Gregory Dolgos - Jun 3, 2019
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The city of Venice is a UNESCO world heritage site, but if in a year it does not prevent the big cruise ships to enter its channels, the recognition will be withdrawn. The decision was taken last week by the UN agency for education, science, and culture, which has surprised the city's administration.

UNESCO, based in Paris, claims that the Italian municipality, which is supposed to manage the heritage of the Serenissima Republic of Venice, should put a limit on mass tourism that has been past the line. The Agency stated: "The Italian State has to provide a detailed road map and a progressive management plan".

It will not be an easy task, however, because both the municipality and the cruise companies are opposed, clearly or surreptitiously, to the prohibition. Since UNESCO put Venice under review in 2017, the Italian authorities have already presented several projects. The most interesting - a marvel of Italian genius - is called Mose (experimental electromechanical module, in Italian). These are ingenious gates that could open and close according to the water flows.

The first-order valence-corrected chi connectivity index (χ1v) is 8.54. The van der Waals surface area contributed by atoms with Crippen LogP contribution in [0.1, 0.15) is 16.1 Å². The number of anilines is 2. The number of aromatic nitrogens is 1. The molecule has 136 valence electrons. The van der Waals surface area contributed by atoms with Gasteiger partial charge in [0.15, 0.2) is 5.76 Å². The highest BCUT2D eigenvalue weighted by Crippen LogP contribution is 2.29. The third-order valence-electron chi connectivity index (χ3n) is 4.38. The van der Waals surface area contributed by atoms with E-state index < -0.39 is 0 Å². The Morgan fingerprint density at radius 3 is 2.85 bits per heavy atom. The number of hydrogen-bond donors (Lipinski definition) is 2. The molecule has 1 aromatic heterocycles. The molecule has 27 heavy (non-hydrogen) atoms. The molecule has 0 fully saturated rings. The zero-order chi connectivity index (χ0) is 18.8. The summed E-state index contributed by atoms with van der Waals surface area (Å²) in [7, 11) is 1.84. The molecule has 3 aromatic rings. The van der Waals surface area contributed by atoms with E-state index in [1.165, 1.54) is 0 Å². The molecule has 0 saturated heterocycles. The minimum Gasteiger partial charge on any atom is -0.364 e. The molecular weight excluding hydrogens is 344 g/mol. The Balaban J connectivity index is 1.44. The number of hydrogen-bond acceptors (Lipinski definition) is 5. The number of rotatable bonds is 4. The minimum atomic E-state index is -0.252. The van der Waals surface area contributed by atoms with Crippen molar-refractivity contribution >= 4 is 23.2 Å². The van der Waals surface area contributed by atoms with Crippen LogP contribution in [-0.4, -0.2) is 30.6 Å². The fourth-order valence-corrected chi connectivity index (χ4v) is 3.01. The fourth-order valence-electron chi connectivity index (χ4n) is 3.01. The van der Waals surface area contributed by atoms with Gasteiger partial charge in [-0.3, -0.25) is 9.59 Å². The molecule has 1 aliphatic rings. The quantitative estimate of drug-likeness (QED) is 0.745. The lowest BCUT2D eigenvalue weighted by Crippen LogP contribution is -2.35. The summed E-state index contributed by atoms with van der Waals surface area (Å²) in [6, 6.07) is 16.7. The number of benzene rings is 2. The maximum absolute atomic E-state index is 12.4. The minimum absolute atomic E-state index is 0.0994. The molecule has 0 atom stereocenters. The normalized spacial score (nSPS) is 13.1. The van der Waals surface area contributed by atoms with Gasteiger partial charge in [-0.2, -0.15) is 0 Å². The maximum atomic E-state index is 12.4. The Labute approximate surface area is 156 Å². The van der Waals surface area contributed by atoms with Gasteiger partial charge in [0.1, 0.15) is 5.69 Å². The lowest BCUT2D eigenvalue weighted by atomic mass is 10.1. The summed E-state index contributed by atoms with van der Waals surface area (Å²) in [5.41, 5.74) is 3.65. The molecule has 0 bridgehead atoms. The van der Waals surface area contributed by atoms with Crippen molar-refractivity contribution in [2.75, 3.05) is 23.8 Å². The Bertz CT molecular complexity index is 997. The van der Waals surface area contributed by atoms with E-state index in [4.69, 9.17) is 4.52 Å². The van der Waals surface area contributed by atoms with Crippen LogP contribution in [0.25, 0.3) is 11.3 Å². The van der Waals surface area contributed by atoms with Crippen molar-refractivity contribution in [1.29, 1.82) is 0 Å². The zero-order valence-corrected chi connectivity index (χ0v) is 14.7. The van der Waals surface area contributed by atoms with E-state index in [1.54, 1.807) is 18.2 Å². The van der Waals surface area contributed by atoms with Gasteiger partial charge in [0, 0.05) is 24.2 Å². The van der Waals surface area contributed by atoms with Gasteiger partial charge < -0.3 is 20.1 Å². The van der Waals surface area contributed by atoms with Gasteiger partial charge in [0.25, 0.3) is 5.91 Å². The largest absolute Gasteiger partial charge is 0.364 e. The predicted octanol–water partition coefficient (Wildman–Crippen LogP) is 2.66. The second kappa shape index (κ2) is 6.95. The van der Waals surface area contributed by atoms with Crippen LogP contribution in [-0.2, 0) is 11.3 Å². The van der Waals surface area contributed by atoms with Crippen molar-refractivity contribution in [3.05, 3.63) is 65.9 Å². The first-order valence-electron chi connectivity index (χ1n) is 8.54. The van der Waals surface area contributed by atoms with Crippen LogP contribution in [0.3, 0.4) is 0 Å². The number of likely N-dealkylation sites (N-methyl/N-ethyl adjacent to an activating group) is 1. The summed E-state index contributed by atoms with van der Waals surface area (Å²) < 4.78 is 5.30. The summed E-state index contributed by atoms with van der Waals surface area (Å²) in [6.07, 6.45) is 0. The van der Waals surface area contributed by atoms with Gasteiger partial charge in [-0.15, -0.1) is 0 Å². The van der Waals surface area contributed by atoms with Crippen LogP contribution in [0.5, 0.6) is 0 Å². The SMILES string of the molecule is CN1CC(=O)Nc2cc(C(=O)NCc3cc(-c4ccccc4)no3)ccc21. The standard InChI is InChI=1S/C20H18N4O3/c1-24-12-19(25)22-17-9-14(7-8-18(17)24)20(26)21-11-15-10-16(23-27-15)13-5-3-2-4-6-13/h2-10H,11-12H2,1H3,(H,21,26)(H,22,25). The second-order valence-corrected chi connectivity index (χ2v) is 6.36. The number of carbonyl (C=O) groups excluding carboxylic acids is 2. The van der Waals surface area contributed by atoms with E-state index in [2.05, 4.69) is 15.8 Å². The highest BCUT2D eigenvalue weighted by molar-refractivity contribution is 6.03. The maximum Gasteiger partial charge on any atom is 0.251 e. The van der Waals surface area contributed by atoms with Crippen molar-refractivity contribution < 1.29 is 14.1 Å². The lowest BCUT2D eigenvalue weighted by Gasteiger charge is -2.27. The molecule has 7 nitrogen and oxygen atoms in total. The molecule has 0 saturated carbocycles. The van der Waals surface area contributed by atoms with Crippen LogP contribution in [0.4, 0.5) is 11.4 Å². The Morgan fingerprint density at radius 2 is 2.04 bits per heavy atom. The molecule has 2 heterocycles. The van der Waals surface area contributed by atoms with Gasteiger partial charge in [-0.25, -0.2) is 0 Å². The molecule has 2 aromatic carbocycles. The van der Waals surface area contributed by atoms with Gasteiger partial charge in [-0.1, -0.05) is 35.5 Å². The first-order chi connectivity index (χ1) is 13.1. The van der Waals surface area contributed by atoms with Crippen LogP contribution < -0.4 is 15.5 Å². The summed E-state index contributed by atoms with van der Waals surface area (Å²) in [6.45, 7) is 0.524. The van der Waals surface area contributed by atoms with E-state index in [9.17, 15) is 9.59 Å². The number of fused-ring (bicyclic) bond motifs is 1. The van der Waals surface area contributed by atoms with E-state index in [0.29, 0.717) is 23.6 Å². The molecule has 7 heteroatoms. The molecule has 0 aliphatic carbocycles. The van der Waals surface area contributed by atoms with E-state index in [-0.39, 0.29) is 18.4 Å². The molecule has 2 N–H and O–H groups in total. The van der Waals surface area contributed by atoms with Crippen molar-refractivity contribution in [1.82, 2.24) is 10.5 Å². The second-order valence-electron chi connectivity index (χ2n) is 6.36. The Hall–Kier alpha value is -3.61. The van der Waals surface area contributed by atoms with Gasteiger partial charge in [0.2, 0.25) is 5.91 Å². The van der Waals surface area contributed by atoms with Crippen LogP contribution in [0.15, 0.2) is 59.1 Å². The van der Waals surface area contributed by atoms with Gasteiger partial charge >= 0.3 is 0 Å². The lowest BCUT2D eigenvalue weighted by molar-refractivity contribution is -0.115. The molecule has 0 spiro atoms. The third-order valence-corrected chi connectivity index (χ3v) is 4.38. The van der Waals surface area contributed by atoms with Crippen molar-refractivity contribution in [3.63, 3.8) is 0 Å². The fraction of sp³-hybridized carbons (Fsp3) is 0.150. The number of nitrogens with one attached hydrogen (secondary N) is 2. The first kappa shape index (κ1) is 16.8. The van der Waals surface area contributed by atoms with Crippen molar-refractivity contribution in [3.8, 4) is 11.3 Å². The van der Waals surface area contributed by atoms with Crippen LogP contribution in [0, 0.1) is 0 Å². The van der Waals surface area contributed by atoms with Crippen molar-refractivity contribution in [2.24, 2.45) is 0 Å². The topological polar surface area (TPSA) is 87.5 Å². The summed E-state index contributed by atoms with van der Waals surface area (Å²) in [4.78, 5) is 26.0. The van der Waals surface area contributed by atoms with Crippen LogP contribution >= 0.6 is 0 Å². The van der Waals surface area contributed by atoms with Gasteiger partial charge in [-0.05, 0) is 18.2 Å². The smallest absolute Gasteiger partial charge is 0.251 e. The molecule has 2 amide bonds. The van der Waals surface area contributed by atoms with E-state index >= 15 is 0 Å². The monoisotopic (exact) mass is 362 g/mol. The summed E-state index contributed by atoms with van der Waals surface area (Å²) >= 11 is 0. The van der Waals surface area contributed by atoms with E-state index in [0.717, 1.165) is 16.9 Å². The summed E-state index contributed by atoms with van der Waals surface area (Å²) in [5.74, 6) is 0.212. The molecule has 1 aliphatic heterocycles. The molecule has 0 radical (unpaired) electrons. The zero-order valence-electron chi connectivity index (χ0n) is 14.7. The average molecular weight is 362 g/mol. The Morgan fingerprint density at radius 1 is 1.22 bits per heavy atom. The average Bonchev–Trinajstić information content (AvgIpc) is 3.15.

Water flow control is urgently needed in Venice because, due to climate change, it is one of the first cities in Europe that will be flooded by the rise in sea levels. At high tide, the floodgates would close, and vice versa at low tide, safeguarding an acceptable level for the city, all built on islands.

Cruise tourism in Venice has increased significantly over the years. In 2017, 480,000 cruise passengers arrived in the Italian city, which increased to 561,000 in 2018. All this in a town that has imposed a "limited number" of visitors per day, which are controlled at the end of the bridge that connects Venice to the mainland. At the next UNESCO meeting in Azerbaijan, in July, Venice will be given a year to "show that it will respect the rules of environmental protection and safeguarding of cultural property."

But politicians, pressured by local administrators, environmentalists, and shipowners, seem that they cannot find the solution. There are plans for cruise ships to enter, from the sea, another mouth of the lagoon and dock in a distant maritime station of the Rialto Bridge, the Doge's Palace and the San Marco Square. But who tells the tourists that they will pass through Venice without seeing it?

The route of the cruise ships in Venice

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